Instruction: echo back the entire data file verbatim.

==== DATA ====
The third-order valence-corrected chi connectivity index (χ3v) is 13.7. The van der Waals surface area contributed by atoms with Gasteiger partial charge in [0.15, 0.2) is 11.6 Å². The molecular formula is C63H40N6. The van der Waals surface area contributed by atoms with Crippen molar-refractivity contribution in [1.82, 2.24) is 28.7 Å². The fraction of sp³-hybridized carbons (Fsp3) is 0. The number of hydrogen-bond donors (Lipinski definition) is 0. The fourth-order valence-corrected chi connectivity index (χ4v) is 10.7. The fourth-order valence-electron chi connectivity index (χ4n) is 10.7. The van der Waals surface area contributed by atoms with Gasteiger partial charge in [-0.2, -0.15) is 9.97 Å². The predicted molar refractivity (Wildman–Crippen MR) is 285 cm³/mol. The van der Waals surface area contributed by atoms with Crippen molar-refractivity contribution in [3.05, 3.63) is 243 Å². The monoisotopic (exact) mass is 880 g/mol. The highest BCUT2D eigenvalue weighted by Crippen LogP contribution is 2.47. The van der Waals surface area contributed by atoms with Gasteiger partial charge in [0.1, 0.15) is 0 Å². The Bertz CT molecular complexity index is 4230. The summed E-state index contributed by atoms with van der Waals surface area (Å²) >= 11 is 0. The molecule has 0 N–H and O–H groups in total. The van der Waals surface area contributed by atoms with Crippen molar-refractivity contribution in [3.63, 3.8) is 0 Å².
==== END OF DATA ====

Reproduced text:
The third-order valence-corrected chi connectivity index (χ3v) is 13.7. The van der Waals surface area contributed by atoms with Gasteiger partial charge in [0.15, 0.2) is 11.6 Å². The molecular formula is C63H40N6. The van der Waals surface area contributed by atoms with Crippen molar-refractivity contribution in [1.82, 2.24) is 28.7 Å². The fraction of sp³-hybridized carbons (Fsp3) is 0. The number of hydrogen-bond donors (Lipinski definition) is 0. The fourth-order valence-corrected chi connectivity index (χ4v) is 10.7. The fourth-order valence-electron chi connectivity index (χ4n) is 10.7. The van der Waals surface area contributed by atoms with Gasteiger partial charge in [-0.2, -0.15) is 9.97 Å². The predicted molar refractivity (Wildman–Crippen MR) is 285 cm³/mol. The van der Waals surface area contributed by atoms with Crippen molar-refractivity contribution in [3.05, 3.63) is 243 Å². The monoisotopic (exact) mass is 880 g/mol. The highest BCUT2D eigenvalue weighted by Crippen LogP contribution is 2.47. The van der Waals surface area contributed by atoms with Gasteiger partial charge in [0.1, 0.15) is 0 Å². The Bertz CT molecular complexity index is 4230. The summed E-state index contributed by atoms with van der Waals surface area (Å²) >= 11 is 0. The molecule has 0 N–H and O–H groups in total. The van der Waals surface area contributed by atoms with Crippen molar-refractivity contribution in [3.63, 3.8) is 0 Å².